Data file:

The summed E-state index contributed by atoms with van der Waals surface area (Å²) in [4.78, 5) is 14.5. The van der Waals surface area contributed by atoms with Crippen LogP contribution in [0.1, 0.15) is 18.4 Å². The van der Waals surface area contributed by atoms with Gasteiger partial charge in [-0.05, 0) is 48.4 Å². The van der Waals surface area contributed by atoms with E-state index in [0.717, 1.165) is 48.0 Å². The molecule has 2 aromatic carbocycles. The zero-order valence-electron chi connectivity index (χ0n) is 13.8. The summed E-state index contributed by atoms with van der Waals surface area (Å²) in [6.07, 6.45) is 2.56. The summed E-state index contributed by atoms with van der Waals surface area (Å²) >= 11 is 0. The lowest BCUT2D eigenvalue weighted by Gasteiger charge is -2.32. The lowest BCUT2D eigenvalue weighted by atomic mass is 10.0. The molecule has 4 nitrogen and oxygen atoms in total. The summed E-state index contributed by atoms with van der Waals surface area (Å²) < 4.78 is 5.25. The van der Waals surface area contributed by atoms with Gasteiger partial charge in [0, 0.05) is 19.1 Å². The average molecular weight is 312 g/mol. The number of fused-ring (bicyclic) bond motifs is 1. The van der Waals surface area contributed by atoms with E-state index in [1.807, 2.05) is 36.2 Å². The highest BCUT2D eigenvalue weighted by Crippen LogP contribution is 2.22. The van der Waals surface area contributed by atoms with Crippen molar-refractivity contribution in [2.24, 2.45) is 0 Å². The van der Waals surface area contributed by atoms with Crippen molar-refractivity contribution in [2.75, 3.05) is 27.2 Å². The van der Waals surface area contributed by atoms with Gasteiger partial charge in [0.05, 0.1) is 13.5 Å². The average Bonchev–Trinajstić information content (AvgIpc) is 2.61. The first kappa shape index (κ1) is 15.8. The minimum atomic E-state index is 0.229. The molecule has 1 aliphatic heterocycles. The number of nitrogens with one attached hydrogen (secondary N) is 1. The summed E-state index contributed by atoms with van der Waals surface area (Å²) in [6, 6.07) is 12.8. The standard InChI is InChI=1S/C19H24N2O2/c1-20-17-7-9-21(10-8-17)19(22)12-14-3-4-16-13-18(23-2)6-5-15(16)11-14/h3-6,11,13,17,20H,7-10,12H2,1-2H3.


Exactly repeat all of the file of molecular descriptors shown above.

The summed E-state index contributed by atoms with van der Waals surface area (Å²) in [4.78, 5) is 14.5. The van der Waals surface area contributed by atoms with Crippen LogP contribution in [0.1, 0.15) is 18.4 Å². The van der Waals surface area contributed by atoms with Gasteiger partial charge in [-0.05, 0) is 48.4 Å². The van der Waals surface area contributed by atoms with E-state index in [0.717, 1.165) is 48.0 Å². The molecule has 2 aromatic carbocycles. The zero-order valence-electron chi connectivity index (χ0n) is 13.8. The summed E-state index contributed by atoms with van der Waals surface area (Å²) in [6.07, 6.45) is 2.56. The summed E-state index contributed by atoms with van der Waals surface area (Å²) >= 11 is 0. The lowest BCUT2D eigenvalue weighted by Gasteiger charge is -2.32. The lowest BCUT2D eigenvalue weighted by atomic mass is 10.0. The molecule has 4 nitrogen and oxygen atoms in total. The summed E-state index contributed by atoms with van der Waals surface area (Å²) < 4.78 is 5.25. The van der Waals surface area contributed by atoms with Gasteiger partial charge in [0, 0.05) is 19.1 Å². The average molecular weight is 312 g/mol. The number of fused-ring (bicyclic) bond motifs is 1. The van der Waals surface area contributed by atoms with E-state index in [1.807, 2.05) is 36.2 Å². The highest BCUT2D eigenvalue weighted by Crippen LogP contribution is 2.22. The van der Waals surface area contributed by atoms with Crippen molar-refractivity contribution in [2.24, 2.45) is 0 Å². The van der Waals surface area contributed by atoms with Crippen molar-refractivity contribution in [2.75, 3.05) is 27.2 Å². The van der Waals surface area contributed by atoms with Gasteiger partial charge in [0.05, 0.1) is 13.5 Å². The average Bonchev–Trinajstić information content (AvgIpc) is 2.61. The first kappa shape index (κ1) is 15.8. The minimum atomic E-state index is 0.229. The molecule has 1 aliphatic heterocycles. The number of nitrogens with one attached hydrogen (secondary N) is 1. The summed E-state index contributed by atoms with van der Waals surface area (Å²) in [6, 6.07) is 12.8. The standard InChI is InChI=1S/C19H24N2O2/c1-20-17-7-9-21(10-8-17)19(22)12-14-3-4-16-13-18(23-2)6-5-15(16)11-14/h3-6,11,13,17,20H,7-10,12H2,1-2H3.